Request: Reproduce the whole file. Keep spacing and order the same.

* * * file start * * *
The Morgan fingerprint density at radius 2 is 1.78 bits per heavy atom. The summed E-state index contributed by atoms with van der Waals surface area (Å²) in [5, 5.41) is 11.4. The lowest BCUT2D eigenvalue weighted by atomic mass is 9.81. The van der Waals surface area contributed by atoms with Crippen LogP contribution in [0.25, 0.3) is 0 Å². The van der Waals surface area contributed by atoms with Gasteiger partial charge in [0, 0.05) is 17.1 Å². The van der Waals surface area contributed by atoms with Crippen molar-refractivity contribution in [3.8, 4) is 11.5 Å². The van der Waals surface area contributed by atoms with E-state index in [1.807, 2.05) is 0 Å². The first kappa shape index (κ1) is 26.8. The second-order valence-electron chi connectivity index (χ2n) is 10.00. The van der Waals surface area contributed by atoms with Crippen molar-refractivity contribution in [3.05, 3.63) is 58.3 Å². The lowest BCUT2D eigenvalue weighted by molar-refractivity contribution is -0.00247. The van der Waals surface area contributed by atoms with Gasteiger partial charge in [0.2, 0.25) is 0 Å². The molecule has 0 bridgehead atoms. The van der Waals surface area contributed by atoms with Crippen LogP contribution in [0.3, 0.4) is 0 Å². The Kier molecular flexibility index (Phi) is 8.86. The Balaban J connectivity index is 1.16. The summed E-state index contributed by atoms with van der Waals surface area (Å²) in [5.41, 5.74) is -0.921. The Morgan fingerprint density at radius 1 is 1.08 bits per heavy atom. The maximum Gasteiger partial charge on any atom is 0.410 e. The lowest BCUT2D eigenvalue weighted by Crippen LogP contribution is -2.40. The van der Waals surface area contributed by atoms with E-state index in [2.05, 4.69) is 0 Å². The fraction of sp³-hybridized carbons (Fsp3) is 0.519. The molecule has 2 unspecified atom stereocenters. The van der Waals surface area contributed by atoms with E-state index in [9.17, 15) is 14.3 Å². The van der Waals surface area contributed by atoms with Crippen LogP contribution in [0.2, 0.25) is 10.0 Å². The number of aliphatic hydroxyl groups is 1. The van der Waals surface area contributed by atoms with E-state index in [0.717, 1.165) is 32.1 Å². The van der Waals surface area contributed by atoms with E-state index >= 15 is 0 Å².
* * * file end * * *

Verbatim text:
The Morgan fingerprint density at radius 2 is 1.78 bits per heavy atom. The summed E-state index contributed by atoms with van der Waals surface area (Å²) in [5, 5.41) is 11.4. The lowest BCUT2D eigenvalue weighted by atomic mass is 9.81. The van der Waals surface area contributed by atoms with Crippen LogP contribution in [0.25, 0.3) is 0 Å². The van der Waals surface area contributed by atoms with Gasteiger partial charge in [0, 0.05) is 17.1 Å². The van der Waals surface area contributed by atoms with Crippen molar-refractivity contribution in [3.8, 4) is 11.5 Å². The van der Waals surface area contributed by atoms with E-state index in [1.807, 2.05) is 0 Å². The first kappa shape index (κ1) is 26.8. The second-order valence-electron chi connectivity index (χ2n) is 10.00. The van der Waals surface area contributed by atoms with Crippen molar-refractivity contribution in [3.05, 3.63) is 58.3 Å². The lowest BCUT2D eigenvalue weighted by molar-refractivity contribution is -0.00247. The van der Waals surface area contributed by atoms with Gasteiger partial charge in [0.2, 0.25) is 0 Å². The molecule has 0 bridgehead atoms. The van der Waals surface area contributed by atoms with Crippen LogP contribution in [0.3, 0.4) is 0 Å². The Kier molecular flexibility index (Phi) is 8.86. The Balaban J connectivity index is 1.16. The summed E-state index contributed by atoms with van der Waals surface area (Å²) in [5.41, 5.74) is -0.921. The Morgan fingerprint density at radius 1 is 1.08 bits per heavy atom. The maximum Gasteiger partial charge on any atom is 0.410 e. The lowest BCUT2D eigenvalue weighted by Crippen LogP contribution is -2.40. The van der Waals surface area contributed by atoms with E-state index in [2.05, 4.69) is 0 Å². The fraction of sp³-hybridized carbons (Fsp3) is 0.519. The molecule has 2 unspecified atom stereocenters. The van der Waals surface area contributed by atoms with E-state index in [9.17, 15) is 14.3 Å². The van der Waals surface area contributed by atoms with Crippen LogP contribution in [0.2, 0.25) is 10.0 Å². The number of aliphatic hydroxyl groups is 1. The van der Waals surface area contributed by atoms with E-state index in [0.717, 1.165) is 32.1 Å². The van der Waals surface area contributed by atoms with E-state index >= 15 is 0 Å².